She stopped on a photo of Lilibeth and her groom on the steps of a chapel, surrounded by various family members in their wedding best, including a young Courtney in a flower girl dress. “God, look at my awful hair,” she said, covering her image with her hand. “Mousse city.” She turned the page and there was almost the identical photo except it was a smaller print, and in that one Courtney was jumping across the frame giving a peace sign while she mugged for the camera and blocked the shot. “Ha! Lili hit me with her bouquet for that. Man. That thing was like a club.”

Ziggy examined the photo closely. “Where’s Daron?”

“I wasn’t there,” I said.

“You’d already left.” Court’s voice was neutral but something about her terseness made me think she might be a tad irked.

“Yeah, well, some of us couldn’t marry out,” I said.

She let that pass without comment, though, and turned a few pages until she got to Janine’s wedding. “Jan of course couldn’t wait to catch up to her, so she married this guy like six months later.”

“That isn’t Jake,” Ziggy pointed out.

“No. Shit, I can’t even remember his name,” Court said. “Not that any of their names matter.”

I looked closer. “The photo says his name was Barry.” In the picture, Janine looked very similar to Lilibeth, similar style of dress and veil, similar hair-do. “It had to be more like a year later, though. Look how much bigger you are, Court.”

“Yeah, I guess. Whatever. When she got Janine wasn’t even done with college.”

“And she’s still not, I take it?” It was starting to click why she was stuck with minimum wage retail jobs. Well, besides the fact she was in semi-rural Tennessee.

“Nope. Barry was supposed to take care of her for the rest of her life, right? Didn’t work out that way.”

“What happened?”

“Not sure exactly, but they split up pretty fast.”

“I notice Digger isn’t in this photo, either,” Ziggy said.

“Claire had already given him the boot,” Court said. “It all happened pretty fast after D. left home. Boom, boom, boom. He left, then Lili got married, then Claire got re-married, then Janine, and I got packed off to the Reform School for Girls Insufficiently Puritan for their Mother’s Preacher Second Husbands. All within like a year.”

“That sounds properly traumatizing,” Ziggy said.

“Oh, no doubt. Greatest excuse in the world to be a world-class slut.” She put a hand on Ziggy’s cheek. “God, it’s such a shame you two are married and I’ll never get a shot at you.”

Ziggy jerked back and she laughed. “Just kidding, sort of. I mean, I’m kidding about the flirting, not about regretting it. Sighhhh.” She stood up to put the photo album back on the shelf, and Ziggy clung to me in mock distress.

“Save me from this masher,” he said, voice sly.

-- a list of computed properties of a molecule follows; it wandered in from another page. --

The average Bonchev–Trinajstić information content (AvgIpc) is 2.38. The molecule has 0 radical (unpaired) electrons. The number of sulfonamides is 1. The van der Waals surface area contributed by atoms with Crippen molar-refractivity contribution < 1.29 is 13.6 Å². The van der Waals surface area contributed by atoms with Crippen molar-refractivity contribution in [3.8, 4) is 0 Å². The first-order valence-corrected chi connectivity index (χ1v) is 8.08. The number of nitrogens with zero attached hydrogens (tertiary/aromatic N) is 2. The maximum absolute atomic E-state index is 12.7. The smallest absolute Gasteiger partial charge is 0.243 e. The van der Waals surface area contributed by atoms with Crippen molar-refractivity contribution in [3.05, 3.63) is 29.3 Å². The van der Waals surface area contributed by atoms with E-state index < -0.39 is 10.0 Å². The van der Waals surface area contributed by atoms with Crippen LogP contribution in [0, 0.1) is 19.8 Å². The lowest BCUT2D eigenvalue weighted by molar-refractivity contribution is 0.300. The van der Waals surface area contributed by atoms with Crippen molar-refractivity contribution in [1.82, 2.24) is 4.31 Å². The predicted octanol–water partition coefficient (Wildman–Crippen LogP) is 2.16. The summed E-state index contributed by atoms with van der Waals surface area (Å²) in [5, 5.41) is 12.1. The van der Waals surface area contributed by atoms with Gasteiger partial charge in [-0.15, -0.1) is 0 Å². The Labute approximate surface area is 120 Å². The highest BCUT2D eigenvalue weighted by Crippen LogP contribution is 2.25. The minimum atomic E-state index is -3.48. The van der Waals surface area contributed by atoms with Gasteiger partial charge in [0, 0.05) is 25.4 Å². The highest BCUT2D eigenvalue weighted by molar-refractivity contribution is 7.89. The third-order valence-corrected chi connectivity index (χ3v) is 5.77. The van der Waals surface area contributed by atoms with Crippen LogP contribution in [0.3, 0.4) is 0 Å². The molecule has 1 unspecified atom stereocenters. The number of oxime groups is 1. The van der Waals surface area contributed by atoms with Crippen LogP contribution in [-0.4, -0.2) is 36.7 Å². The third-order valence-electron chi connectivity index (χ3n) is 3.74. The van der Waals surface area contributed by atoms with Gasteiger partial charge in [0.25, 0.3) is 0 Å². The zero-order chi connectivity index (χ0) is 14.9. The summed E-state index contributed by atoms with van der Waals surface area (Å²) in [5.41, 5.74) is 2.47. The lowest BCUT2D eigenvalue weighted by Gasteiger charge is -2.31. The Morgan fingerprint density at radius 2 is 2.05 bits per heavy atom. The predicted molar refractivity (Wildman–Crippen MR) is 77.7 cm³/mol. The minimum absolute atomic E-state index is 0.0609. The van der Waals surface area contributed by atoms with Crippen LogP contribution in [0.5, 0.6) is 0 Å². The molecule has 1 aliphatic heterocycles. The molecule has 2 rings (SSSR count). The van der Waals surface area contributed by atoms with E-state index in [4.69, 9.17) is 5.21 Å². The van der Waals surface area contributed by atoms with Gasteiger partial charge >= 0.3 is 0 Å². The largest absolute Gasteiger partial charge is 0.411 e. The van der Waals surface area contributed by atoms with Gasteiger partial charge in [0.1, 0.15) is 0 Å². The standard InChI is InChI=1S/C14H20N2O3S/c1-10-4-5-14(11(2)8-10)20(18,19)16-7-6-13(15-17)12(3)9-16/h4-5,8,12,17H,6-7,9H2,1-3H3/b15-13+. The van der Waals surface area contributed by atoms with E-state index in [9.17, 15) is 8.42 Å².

I put an arm around him rather more possessively than I intended. Court had shaken me up with that. I’d gotten used to her being a lot more low key but I remembered then how she’d given Ziggy a pole-dancing demonstration in our tour bus the morning after our reunion.

“Let’s go back to the motel,” Ziggy murmured in my ear.

In the car on the way back, he said what I was thinking. “I like the sane version of Court a lot better than the crazy version.”

“Yeah, I find that’s true of most people. You like the sane version of me better, too.”

“Well, possibly true, though I don’t love you any less when you’re insane, dear one.”

“Likewise,” I said. “Which is good, because my family is obviously going to drive us all crazy.”

“Speaking of things that will drive you crazy, we’re down to a very small number of days left to do our Christmas shopping.”

“Shouldn’t we talk that over with everyone else before we start buying anything?”

“Technically yes, but practically no. There’s a mall on the same road with the Pizza Hut. I think we should make a stop there and at least make a start.”

So that’s how Ziggy and I ended up spending two hours walking around a shopping mall, all while I had intensely uncomfortable flashbacks to being a teenager at the mall hanging around with a straight boy I had a crush on, and feeling all wound up by Courtney to begin with, and when I thought I was about to go out of my head myself, Ziggy dragged me into a fitting room in the menswear department of a department store and mercilessly emptied my nuts.

I wasn’t any saner afterward but at least I was the kind of crazy who’s happy about it. All those song cliches about “crazy in love” exist for a reason.

(My other favorite School of Fish song. Another one from 1991. -d)